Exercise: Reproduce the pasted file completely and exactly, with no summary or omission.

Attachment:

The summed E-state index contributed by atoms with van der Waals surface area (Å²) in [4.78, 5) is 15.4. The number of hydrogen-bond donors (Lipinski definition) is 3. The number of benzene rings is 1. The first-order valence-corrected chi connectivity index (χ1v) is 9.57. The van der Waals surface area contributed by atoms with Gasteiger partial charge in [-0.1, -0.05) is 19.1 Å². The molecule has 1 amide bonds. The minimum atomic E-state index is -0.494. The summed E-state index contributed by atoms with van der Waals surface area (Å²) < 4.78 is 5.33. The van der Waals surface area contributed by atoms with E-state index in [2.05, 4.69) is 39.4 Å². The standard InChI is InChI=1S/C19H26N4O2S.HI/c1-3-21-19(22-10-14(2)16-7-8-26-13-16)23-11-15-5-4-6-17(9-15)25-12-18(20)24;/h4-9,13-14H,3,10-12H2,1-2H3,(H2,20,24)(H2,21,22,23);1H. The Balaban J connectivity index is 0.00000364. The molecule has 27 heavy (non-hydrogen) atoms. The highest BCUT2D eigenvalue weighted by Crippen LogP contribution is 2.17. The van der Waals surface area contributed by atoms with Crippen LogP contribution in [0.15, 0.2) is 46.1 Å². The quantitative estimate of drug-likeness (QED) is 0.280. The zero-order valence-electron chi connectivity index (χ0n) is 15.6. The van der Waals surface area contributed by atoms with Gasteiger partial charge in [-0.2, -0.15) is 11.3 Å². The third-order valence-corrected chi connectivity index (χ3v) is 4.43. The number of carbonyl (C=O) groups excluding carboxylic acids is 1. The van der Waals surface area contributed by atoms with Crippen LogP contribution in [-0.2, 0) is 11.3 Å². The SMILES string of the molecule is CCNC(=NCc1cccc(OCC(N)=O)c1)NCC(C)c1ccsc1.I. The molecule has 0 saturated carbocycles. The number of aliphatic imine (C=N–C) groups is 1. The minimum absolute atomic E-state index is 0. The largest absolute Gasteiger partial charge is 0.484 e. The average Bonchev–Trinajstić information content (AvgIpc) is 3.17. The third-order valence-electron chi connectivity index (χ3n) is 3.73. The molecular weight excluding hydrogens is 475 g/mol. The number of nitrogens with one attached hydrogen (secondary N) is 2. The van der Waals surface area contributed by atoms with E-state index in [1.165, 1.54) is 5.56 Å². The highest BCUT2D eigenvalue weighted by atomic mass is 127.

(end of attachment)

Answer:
The summed E-state index contributed by atoms with van der Waals surface area (Å²) in [4.78, 5) is 15.4. The number of hydrogen-bond donors (Lipinski definition) is 3. The number of benzene rings is 1. The first-order valence-corrected chi connectivity index (χ1v) is 9.57. The van der Waals surface area contributed by atoms with Gasteiger partial charge in [-0.1, -0.05) is 19.1 Å². The molecule has 1 amide bonds. The minimum atomic E-state index is -0.494. The summed E-state index contributed by atoms with van der Waals surface area (Å²) < 4.78 is 5.33. The van der Waals surface area contributed by atoms with E-state index in [2.05, 4.69) is 39.4 Å². The standard InChI is InChI=1S/C19H26N4O2S.HI/c1-3-21-19(22-10-14(2)16-7-8-26-13-16)23-11-15-5-4-6-17(9-15)25-12-18(20)24;/h4-9,13-14H,3,10-12H2,1-2H3,(H2,20,24)(H2,21,22,23);1H. The Balaban J connectivity index is 0.00000364. The molecule has 27 heavy (non-hydrogen) atoms. The highest BCUT2D eigenvalue weighted by Crippen LogP contribution is 2.17. The van der Waals surface area contributed by atoms with Crippen LogP contribution in [0.15, 0.2) is 46.1 Å². The quantitative estimate of drug-likeness (QED) is 0.280. The zero-order valence-electron chi connectivity index (χ0n) is 15.6. The van der Waals surface area contributed by atoms with Gasteiger partial charge in [-0.2, -0.15) is 11.3 Å². The third-order valence-corrected chi connectivity index (χ3v) is 4.43. The number of carbonyl (C=O) groups excluding carboxylic acids is 1. The van der Waals surface area contributed by atoms with Crippen LogP contribution in [-0.2, 0) is 11.3 Å². The SMILES string of the molecule is CCNC(=NCc1cccc(OCC(N)=O)c1)NCC(C)c1ccsc1.I. The molecule has 0 saturated carbocycles. The number of aliphatic imine (C=N–C) groups is 1. The minimum absolute atomic E-state index is 0. The largest absolute Gasteiger partial charge is 0.484 e. The average Bonchev–Trinajstić information content (AvgIpc) is 3.17. The third-order valence-electron chi connectivity index (χ3n) is 3.73. The molecular weight excluding hydrogens is 475 g/mol. The number of nitrogens with one attached hydrogen (secondary N) is 2. The van der Waals surface area contributed by atoms with E-state index in [1.165, 1.54) is 5.56 Å². The highest BCUT2D eigenvalue weighted by atomic mass is 127.